PhD Defense by Yogesh Mundada

Event Details
  • Date/Time:
    • Tuesday December 8, 2015 - Wednesday December 9, 2015
      1:30 pm - 3:30 pm
  • Location: Klaus Room 3100
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Summary Sentence: Building Data-Centric Security Mechanisms for Web Applications

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Title: Building Data-Centric Security Mechanisms for Web Applications


Yogesh Mundada

School of Computer Science

College of Computing

Georgia Institute of Technology


Date: Tuesday, Dec 8th, 2015

Time: 9:30 AM - 11:30 AM

Location: Klaus Room 3100




Prof. Nick Feamster, (Advisor, School of Computer Science, Georgia Tech and Department of Computer Science, Princeton University) Prof. Mostafa Ammar, (School of Computer Science, Georgia Tech) Prof. Mustaque Ahamad, (School of Computer Science, Georgia Tech) Prof. Wenke Lee, (School of Computer Science, Georgia Tech) Prof. Arvind Narayanan, (Department of Computer Science, Princeton University)





Data loss from web applications at different points of compromise has become a major liability in recent years. Existing security guidelines, policies, and tools fail often, ostensibly for reasons stemming from blatant disregard of common practice to subtle exploits originating from complex interactions between components.


Current security mechanisms focus on "how to stop illicit data transfer"(i.e., the "syntax"), and many tools achieve that goal in principle. Yet, the practice of securing data additionally depends on allowing administrators to clearly specify "what data should be secured" (i.e., the "semantics"). Currently, translation from "security semantics" to "security syntax" is manual, time-consuming, and ad hoc. Even a slight oversight in the translation process could render the entire system insecure. Security semantics frequently need modifications due to changes in various external factors such as policy changes, user reclassification, and even code refactoring.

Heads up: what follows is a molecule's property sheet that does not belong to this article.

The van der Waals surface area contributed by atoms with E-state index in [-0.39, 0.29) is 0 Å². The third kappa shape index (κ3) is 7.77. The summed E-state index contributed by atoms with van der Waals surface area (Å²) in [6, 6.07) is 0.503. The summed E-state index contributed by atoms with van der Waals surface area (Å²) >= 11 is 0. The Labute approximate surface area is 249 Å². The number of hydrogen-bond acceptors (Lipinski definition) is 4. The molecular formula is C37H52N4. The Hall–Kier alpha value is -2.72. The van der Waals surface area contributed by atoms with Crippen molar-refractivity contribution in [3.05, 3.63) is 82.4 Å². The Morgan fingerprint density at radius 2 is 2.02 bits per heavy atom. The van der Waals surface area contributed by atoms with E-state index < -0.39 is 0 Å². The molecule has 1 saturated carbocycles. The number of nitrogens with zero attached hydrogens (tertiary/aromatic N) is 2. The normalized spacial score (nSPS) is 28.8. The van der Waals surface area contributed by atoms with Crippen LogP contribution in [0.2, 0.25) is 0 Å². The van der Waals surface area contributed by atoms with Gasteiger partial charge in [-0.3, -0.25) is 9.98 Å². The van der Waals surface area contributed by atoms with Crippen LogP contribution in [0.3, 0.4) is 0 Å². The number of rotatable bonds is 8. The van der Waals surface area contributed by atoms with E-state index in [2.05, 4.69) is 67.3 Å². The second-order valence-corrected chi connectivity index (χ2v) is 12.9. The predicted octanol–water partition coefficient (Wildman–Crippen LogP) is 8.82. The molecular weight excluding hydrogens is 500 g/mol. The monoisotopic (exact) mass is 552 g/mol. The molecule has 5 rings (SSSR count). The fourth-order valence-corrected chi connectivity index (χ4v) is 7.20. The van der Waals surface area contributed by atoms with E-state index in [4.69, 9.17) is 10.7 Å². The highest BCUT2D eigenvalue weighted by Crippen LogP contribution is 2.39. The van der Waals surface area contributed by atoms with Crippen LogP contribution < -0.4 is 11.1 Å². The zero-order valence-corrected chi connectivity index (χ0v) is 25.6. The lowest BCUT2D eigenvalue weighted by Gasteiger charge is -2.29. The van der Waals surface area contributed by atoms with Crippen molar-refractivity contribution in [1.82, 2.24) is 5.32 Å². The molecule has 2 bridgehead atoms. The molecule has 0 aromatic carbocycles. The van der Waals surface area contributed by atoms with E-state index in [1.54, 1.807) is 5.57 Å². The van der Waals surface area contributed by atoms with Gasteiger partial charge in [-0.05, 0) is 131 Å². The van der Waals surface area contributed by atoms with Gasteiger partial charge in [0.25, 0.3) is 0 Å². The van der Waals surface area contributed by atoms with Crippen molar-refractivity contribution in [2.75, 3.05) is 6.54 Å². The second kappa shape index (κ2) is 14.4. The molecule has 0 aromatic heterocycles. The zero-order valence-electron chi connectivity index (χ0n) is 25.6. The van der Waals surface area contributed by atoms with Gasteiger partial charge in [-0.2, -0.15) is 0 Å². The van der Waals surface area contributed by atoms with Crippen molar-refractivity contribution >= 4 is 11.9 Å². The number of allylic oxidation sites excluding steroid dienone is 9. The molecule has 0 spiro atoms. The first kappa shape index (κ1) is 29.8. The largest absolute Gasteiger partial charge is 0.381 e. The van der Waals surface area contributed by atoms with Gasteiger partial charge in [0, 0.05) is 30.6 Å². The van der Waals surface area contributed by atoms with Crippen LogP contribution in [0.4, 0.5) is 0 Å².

This dissertation hypothesizes that adaptation to such changes would be faster and less error prone if the tools also focused on automating translation from semantics to syntax, in addition to simply executing the syntax. With this approach, we build following low-maintenance security tools that prevent unauthorized sensitive data transfer at various vantage points in the World Wide Web ecosystem. We show how the security tools can take advantage of inherent properties of the sensitive information in each case, making the translation process automatic and faster:


- Appu, a tool that automatically finds personal

information(semantics) spread across web services, and suggests

actions(syntax) to minimize data loss risks.

- Newton, a tool that formalizes the access control model using web cookies. Using this formal approach, it improves the security of the existing session management techniques by detecting(semantics) and

protecting(syntax) privileged cookies without requiring input from the site administrator.

- SilverLine, a system for cloud-based web services that automatically derives data exfiltration rules(syntax) from the information about sensitive database tables & inter-table relationships(semantics).

Then, it executes these rules using information flow control mechanism.

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Phd Defense
  • Created By: Tatianna Richardson
  • Workflow Status: Published
  • Created On: Dec 1, 2015 - 3:52am
  • Last Updated: Oct 7, 2016 - 10:15pm